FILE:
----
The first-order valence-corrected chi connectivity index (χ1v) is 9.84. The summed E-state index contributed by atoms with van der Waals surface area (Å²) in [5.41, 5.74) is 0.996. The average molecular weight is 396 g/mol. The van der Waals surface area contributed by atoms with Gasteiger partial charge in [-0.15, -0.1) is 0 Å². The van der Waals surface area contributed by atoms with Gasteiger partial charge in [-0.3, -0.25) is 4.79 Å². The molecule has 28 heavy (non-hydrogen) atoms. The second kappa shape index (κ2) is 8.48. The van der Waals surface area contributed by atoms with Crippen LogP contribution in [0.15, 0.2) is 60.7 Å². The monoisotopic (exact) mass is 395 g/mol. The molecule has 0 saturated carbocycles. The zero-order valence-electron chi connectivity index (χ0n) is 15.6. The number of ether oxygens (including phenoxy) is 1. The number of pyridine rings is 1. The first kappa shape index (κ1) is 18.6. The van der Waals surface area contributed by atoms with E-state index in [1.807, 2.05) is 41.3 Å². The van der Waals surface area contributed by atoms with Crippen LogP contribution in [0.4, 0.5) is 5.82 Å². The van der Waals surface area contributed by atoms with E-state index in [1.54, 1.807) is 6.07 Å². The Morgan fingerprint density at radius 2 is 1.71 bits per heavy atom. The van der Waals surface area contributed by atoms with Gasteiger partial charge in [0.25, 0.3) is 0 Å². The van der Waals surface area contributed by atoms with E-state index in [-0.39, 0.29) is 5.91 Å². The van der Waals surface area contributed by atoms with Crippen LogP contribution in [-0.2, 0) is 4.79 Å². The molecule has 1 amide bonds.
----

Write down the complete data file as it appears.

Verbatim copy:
The first-order valence-corrected chi connectivity index (χ1v) is 9.84. The summed E-state index contributed by atoms with van der Waals surface area (Å²) in [5.41, 5.74) is 0.996. The average molecular weight is 396 g/mol. The van der Waals surface area contributed by atoms with Gasteiger partial charge in [-0.15, -0.1) is 0 Å². The van der Waals surface area contributed by atoms with Gasteiger partial charge in [-0.3, -0.25) is 4.79 Å². The molecule has 28 heavy (non-hydrogen) atoms. The second kappa shape index (κ2) is 8.48. The van der Waals surface area contributed by atoms with Crippen LogP contribution in [0.15, 0.2) is 60.7 Å². The monoisotopic (exact) mass is 395 g/mol. The molecule has 0 saturated carbocycles. The zero-order valence-electron chi connectivity index (χ0n) is 15.6. The number of ether oxygens (including phenoxy) is 1. The number of pyridine rings is 1. The first kappa shape index (κ1) is 18.6. The van der Waals surface area contributed by atoms with E-state index in [1.807, 2.05) is 41.3 Å². The van der Waals surface area contributed by atoms with Crippen LogP contribution in [0.4, 0.5) is 5.82 Å². The van der Waals surface area contributed by atoms with E-state index in [1.54, 1.807) is 6.07 Å². The Morgan fingerprint density at radius 2 is 1.71 bits per heavy atom. The van der Waals surface area contributed by atoms with Gasteiger partial charge in [0.25, 0.3) is 0 Å². The van der Waals surface area contributed by atoms with E-state index in [-0.39, 0.29) is 5.91 Å². The van der Waals surface area contributed by atoms with Crippen LogP contribution in [-0.2, 0) is 4.79 Å². The molecule has 1 amide bonds.